Daniels adds that his firm gets more room to pick its advisors selectively and design its business model as a privately-held firm. Cetera’s member firms, the largest of the BD networks, share the same attribute, notes CEO Robert Moore. LPL’s move fits the larger trend of IBD consolidations, he says.

“The presence of these transactions does create a potential dialogue. In many ways, the transaction itself creates movement,” Moore says. “We are making it clear that we view ourselves as the destination of choice.”

Cetera had already hit its 2016 recruiting totals by the end of June, and its pipeline through July was three times that of a year ago, according to Moore. The mergers and acquisition activity, tightening regulatory structure and fast-changing technology are moving people toward Cetera, he says.

National Planning Holdings headcount

OLD FRIENDS
Key Cetera and LPL personnel know each other well. Moore took over Cetera’s CEO post in 2016 after tenures as LPL’s CFO and president. Tim Murphy, the former CEO of Investors Capital, joined the LPL-affiliated hybrid RIA Integrated Financial Partners late last year after Cetera closed his onetime firm.

Murphy declined an interview, but Ron Carson, the former LPL office of supervisory jurisdiction manager who is now a regional director with Cetera, says Carson Wealth Management’s transition has gone well. Carson Wealth’s 54 partner firms have seen an average 22% organic growth through July, he says.

“By making the switch, we eliminated a tremendous amount of friction that was in our business model,” says Carson. “The transition has been beautiful. We’ve accomplished that in record time.”

Collin Meeks moved to LPL in 2012 after eight years with National Planning. Although the Carney, Maryland-based founder of Maryland Financial Advocates describes himself as a “small fish in a very big pond” at the 14,256-advisor LPL, he praised his BD.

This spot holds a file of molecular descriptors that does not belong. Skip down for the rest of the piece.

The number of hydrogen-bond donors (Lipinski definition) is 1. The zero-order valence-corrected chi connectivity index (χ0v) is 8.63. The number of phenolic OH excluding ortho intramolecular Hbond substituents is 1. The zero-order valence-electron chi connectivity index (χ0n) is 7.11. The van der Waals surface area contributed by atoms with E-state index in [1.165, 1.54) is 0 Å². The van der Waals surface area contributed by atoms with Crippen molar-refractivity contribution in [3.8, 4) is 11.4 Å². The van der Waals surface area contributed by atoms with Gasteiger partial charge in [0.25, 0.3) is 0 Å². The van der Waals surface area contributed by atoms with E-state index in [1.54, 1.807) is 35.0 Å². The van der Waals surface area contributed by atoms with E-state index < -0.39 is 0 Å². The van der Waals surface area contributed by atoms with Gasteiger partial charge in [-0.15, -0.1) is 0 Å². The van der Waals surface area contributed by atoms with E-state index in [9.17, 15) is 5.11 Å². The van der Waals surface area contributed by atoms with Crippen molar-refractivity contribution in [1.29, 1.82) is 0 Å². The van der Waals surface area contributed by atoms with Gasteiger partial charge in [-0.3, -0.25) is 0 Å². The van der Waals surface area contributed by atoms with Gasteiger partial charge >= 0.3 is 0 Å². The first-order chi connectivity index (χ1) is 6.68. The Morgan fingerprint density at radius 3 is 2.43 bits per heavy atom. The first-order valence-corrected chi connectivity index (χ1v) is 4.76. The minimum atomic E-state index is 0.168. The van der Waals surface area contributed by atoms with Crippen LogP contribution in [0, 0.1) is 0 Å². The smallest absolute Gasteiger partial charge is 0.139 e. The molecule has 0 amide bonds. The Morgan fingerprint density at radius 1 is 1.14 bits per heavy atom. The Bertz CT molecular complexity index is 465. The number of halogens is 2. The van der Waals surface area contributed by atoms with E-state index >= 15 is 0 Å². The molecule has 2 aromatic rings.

“One of the reasons I considered LPL was because of the self-clearing,” he says. “As an advisor, I like to be able to just call LPL. They’re not a third party.”

PROS AND CONS
However, other Pershing BD’s can provide what in the industry is known as a tape-to-tape transfer between two firms with the same clearing firm, according to Bill Butterfield, a senior analyst for wealth management with consulting firm Aite Group.

At the same time, LPL’s self-clearing platform counts AXA Advisors as a client but no other major ones outside the firm, Butterfield points out.

“They really haven’t built up their clearing,” he says. “They have excess capacity from a systems perspective, and I think that is a driver in this deal.”

The rarely used negative consent does give LPL an advantage in its quest to make its headcount larger than any wirehouse, according to recruiter Mark Elzweig. Clients may not understand how their advisor’s BD affects them, but clearing and custody partners have more visibility to them, he says.

“They typically don’t care who the broker-dealer is,” Elzweig says. “When you change the custodian, it is a big deal.”

Tobias Salinger

Tobias Salinger

Tobias Salinger is an associate editor of Financial Planning, On Wall Street and Bank Investment Consultant.